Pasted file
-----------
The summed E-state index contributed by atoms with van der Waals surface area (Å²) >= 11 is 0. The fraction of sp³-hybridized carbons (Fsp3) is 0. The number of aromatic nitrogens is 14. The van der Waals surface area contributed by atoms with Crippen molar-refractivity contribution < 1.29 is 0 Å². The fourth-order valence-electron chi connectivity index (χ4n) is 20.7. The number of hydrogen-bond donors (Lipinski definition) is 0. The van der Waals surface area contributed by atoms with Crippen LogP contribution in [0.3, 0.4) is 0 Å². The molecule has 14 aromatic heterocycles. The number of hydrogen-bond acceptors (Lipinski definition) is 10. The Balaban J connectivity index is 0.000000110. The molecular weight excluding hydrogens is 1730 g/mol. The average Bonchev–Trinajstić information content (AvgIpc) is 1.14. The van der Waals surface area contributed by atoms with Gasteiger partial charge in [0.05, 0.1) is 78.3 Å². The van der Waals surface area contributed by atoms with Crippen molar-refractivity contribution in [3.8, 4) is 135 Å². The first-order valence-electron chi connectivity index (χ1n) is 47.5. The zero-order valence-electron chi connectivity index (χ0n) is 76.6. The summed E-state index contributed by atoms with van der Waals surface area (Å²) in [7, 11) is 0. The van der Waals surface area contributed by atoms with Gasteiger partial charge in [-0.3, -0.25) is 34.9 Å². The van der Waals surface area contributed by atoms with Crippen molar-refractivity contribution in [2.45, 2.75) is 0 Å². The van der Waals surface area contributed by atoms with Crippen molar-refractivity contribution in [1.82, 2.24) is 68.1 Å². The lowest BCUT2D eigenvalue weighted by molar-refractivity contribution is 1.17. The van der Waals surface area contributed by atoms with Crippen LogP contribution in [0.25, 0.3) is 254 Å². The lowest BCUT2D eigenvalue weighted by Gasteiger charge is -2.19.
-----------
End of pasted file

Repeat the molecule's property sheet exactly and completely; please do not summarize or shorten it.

The summed E-state index contributed by atoms with van der Waals surface area (Å²) >= 11 is 0. The fraction of sp³-hybridized carbons (Fsp3) is 0. The number of aromatic nitrogens is 14. The van der Waals surface area contributed by atoms with Crippen molar-refractivity contribution < 1.29 is 0 Å². The fourth-order valence-electron chi connectivity index (χ4n) is 20.7. The number of hydrogen-bond donors (Lipinski definition) is 0. The van der Waals surface area contributed by atoms with Crippen LogP contribution in [0.3, 0.4) is 0 Å². The molecule has 14 aromatic heterocycles. The number of hydrogen-bond acceptors (Lipinski definition) is 10. The Balaban J connectivity index is 0.000000110. The molecular weight excluding hydrogens is 1730 g/mol. The average Bonchev–Trinajstić information content (AvgIpc) is 1.14. The van der Waals surface area contributed by atoms with Gasteiger partial charge in [0.05, 0.1) is 78.3 Å². The van der Waals surface area contributed by atoms with Crippen molar-refractivity contribution in [3.8, 4) is 135 Å². The first-order valence-electron chi connectivity index (χ1n) is 47.5. The zero-order valence-electron chi connectivity index (χ0n) is 76.6. The summed E-state index contributed by atoms with van der Waals surface area (Å²) in [7, 11) is 0. The van der Waals surface area contributed by atoms with Gasteiger partial charge in [-0.3, -0.25) is 34.9 Å². The van der Waals surface area contributed by atoms with Crippen molar-refractivity contribution in [2.45, 2.75) is 0 Å². The van der Waals surface area contributed by atoms with Crippen molar-refractivity contribution in [1.82, 2.24) is 68.1 Å². The lowest BCUT2D eigenvalue weighted by molar-refractivity contribution is 1.17. The van der Waals surface area contributed by atoms with Crippen LogP contribution in [0.25, 0.3) is 254 Å². The lowest BCUT2D eigenvalue weighted by Gasteiger charge is -2.19.